But that myth is just that — a myth.
High-performance low-code platforms like OutSystems have evolved light years ahead of tactical no-code and "regular" low-code predecessors to enable developers to build serious, strategically important apps without being experts in every aspect of cloud-native architecture.
We built our platform atop three tenets, all of which foster high performance and innovation for our customers:
- Serious productivity via abstraction, automation, and modern CI/CD practices.
- Serious apps built on state-of-the-art managed cloud infrastructure.
- Evergreen technology that is always on, always up to date, and with pain-free upgrades.
You can build apps for any use case and easily evolve those apps as requirements change.
Build apps that access sensitive data, operate in strict regulatory environments, integrate core business processes, and play a critical role in the customer journey.
And with the OutSystems platform latest advancements, you get out-of-the-box functionality specifically for cloud-native applications and services.
The OutSystems Developer Cloud (ODC), that we launched a few months ago, enables our customers and partners to deploy applications that support cloud-native capabilities, such as containerization, microservices, Kubernetes, and serverless computing.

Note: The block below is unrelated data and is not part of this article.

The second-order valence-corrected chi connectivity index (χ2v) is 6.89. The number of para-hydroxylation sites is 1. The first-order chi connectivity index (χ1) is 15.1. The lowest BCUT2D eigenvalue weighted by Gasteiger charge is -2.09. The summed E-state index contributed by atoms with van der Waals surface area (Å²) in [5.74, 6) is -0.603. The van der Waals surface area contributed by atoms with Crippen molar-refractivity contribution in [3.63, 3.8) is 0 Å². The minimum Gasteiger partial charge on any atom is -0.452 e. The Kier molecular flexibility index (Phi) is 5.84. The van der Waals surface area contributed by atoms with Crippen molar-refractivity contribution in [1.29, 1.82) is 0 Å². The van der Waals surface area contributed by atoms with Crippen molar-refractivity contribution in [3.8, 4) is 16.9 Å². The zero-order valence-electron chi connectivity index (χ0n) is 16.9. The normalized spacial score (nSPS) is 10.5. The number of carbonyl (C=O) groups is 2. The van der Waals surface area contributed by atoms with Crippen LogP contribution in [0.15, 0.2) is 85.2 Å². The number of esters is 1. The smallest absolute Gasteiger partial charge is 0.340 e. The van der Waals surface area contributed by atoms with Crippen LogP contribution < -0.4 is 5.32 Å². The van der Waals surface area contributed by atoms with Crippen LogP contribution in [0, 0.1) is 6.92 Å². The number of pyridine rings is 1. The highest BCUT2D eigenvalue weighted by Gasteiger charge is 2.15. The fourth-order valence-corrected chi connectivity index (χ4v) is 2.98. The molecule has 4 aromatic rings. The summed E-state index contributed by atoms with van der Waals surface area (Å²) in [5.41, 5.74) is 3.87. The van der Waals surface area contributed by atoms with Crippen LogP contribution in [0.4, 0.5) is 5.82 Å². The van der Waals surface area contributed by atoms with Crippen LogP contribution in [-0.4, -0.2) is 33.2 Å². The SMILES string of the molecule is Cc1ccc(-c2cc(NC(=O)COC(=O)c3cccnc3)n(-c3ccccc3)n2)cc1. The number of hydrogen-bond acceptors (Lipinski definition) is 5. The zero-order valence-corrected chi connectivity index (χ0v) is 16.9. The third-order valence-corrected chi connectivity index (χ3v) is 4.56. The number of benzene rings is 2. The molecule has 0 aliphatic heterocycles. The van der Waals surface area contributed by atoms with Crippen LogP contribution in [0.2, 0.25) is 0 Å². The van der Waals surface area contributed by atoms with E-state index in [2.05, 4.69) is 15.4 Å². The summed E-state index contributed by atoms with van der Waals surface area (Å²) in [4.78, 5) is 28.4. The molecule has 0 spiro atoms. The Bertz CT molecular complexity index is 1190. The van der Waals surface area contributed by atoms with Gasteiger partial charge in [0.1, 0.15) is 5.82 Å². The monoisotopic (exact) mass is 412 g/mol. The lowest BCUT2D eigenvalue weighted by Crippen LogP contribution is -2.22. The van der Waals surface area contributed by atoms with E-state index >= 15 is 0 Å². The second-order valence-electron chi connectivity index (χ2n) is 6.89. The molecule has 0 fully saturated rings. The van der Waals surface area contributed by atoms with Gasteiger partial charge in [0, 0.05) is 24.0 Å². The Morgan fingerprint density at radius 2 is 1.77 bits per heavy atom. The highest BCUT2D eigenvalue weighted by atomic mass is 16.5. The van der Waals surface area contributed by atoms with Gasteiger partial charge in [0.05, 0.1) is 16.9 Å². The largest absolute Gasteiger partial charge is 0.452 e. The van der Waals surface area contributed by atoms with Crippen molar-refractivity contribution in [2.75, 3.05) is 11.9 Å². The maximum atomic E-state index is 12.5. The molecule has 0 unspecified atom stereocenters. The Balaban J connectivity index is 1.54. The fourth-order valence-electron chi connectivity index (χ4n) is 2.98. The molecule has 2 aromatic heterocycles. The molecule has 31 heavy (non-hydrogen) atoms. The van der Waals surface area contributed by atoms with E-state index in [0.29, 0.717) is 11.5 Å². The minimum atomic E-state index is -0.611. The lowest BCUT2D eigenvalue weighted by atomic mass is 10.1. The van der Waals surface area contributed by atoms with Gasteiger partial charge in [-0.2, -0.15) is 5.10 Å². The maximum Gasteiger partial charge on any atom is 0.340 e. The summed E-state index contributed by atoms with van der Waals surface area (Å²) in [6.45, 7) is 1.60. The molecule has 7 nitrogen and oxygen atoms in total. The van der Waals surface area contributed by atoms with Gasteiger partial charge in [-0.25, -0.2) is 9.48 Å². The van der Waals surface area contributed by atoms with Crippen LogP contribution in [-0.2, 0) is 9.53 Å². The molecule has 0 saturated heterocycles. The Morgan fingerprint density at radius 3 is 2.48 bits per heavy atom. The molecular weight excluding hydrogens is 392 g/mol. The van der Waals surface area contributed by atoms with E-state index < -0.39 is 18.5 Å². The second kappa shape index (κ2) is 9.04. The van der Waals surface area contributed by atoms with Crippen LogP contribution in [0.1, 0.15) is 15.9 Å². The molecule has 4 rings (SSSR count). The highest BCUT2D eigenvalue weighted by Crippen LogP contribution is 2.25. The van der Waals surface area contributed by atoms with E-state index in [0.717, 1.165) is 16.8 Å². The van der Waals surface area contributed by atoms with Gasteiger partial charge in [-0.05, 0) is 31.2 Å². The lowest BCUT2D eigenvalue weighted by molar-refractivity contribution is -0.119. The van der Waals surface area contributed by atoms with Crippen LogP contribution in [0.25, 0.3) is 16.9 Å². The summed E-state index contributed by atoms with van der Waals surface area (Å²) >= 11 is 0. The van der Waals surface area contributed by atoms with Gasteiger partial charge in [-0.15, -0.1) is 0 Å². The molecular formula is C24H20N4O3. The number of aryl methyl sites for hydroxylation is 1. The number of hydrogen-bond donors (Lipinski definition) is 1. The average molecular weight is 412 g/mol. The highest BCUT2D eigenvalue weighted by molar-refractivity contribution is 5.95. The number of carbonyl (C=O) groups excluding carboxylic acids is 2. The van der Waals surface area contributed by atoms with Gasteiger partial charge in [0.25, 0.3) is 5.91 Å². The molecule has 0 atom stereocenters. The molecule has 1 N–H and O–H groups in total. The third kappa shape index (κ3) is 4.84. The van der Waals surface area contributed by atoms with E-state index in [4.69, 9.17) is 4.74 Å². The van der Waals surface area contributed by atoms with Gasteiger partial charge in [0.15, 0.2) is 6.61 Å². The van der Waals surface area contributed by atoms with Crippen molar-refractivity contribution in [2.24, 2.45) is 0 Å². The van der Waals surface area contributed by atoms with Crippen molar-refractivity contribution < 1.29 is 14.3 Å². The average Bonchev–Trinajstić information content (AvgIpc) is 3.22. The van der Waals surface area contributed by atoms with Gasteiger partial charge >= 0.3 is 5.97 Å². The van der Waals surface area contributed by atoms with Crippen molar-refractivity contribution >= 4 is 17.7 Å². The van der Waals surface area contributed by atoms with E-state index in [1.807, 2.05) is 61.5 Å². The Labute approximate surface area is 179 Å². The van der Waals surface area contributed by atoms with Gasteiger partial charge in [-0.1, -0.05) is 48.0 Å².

This makes our platform incredibly scalable.
Because OutSystems abstracts or automates many key capabilities of elite software delivery, you can scale these services across your entire application portfolio without duplicating efforts.
Explore How OutSystems Can Help You Become an DevOps Elite Performer
Like cloud-native app development, it seems low-code is here to stay: the OutSystems SoCAD report found that 60% of cloud-native development leaders say low-code is a winning solution, and 83% of all respondents estimate they'll develop most of their apps with low-code platforms by the end of 2025.
Attributed to: Termsak (Jimmy) Virakachornpong, Regional Vice President, OutSystems